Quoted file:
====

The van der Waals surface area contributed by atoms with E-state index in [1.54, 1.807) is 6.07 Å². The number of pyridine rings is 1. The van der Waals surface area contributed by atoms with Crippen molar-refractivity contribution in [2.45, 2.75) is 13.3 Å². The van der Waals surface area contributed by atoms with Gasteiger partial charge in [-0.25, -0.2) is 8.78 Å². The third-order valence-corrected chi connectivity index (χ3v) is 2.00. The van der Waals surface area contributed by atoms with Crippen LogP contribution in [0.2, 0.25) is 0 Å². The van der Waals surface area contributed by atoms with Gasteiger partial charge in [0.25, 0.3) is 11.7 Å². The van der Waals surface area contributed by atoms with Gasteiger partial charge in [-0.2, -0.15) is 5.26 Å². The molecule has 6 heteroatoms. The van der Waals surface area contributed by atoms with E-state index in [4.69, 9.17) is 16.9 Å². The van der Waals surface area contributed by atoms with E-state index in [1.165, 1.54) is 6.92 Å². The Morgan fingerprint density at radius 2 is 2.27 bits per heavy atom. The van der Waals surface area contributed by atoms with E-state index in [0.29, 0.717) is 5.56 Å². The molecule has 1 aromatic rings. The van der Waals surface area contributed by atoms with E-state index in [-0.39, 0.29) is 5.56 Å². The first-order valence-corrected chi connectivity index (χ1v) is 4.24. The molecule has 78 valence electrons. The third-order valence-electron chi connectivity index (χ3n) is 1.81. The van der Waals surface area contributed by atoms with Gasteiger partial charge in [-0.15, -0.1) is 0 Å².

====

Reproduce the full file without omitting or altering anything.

The van der Waals surface area contributed by atoms with E-state index in [1.54, 1.807) is 6.07 Å². The number of pyridine rings is 1. The van der Waals surface area contributed by atoms with Crippen molar-refractivity contribution in [2.45, 2.75) is 13.3 Å². The van der Waals surface area contributed by atoms with Gasteiger partial charge in [-0.25, -0.2) is 8.78 Å². The third-order valence-corrected chi connectivity index (χ3v) is 2.00. The van der Waals surface area contributed by atoms with Crippen LogP contribution in [0.2, 0.25) is 0 Å². The van der Waals surface area contributed by atoms with Gasteiger partial charge in [0.25, 0.3) is 11.7 Å². The van der Waals surface area contributed by atoms with Gasteiger partial charge in [-0.2, -0.15) is 5.26 Å². The molecule has 6 heteroatoms. The van der Waals surface area contributed by atoms with E-state index in [4.69, 9.17) is 16.9 Å². The van der Waals surface area contributed by atoms with E-state index in [1.165, 1.54) is 6.92 Å². The Morgan fingerprint density at radius 2 is 2.27 bits per heavy atom. The van der Waals surface area contributed by atoms with E-state index in [0.29, 0.717) is 5.56 Å². The molecule has 1 aromatic rings. The van der Waals surface area contributed by atoms with E-state index in [-0.39, 0.29) is 5.56 Å². The first-order valence-corrected chi connectivity index (χ1v) is 4.24. The molecule has 78 valence electrons. The third-order valence-electron chi connectivity index (χ3n) is 1.81. The van der Waals surface area contributed by atoms with Gasteiger partial charge in [-0.15, -0.1) is 0 Å².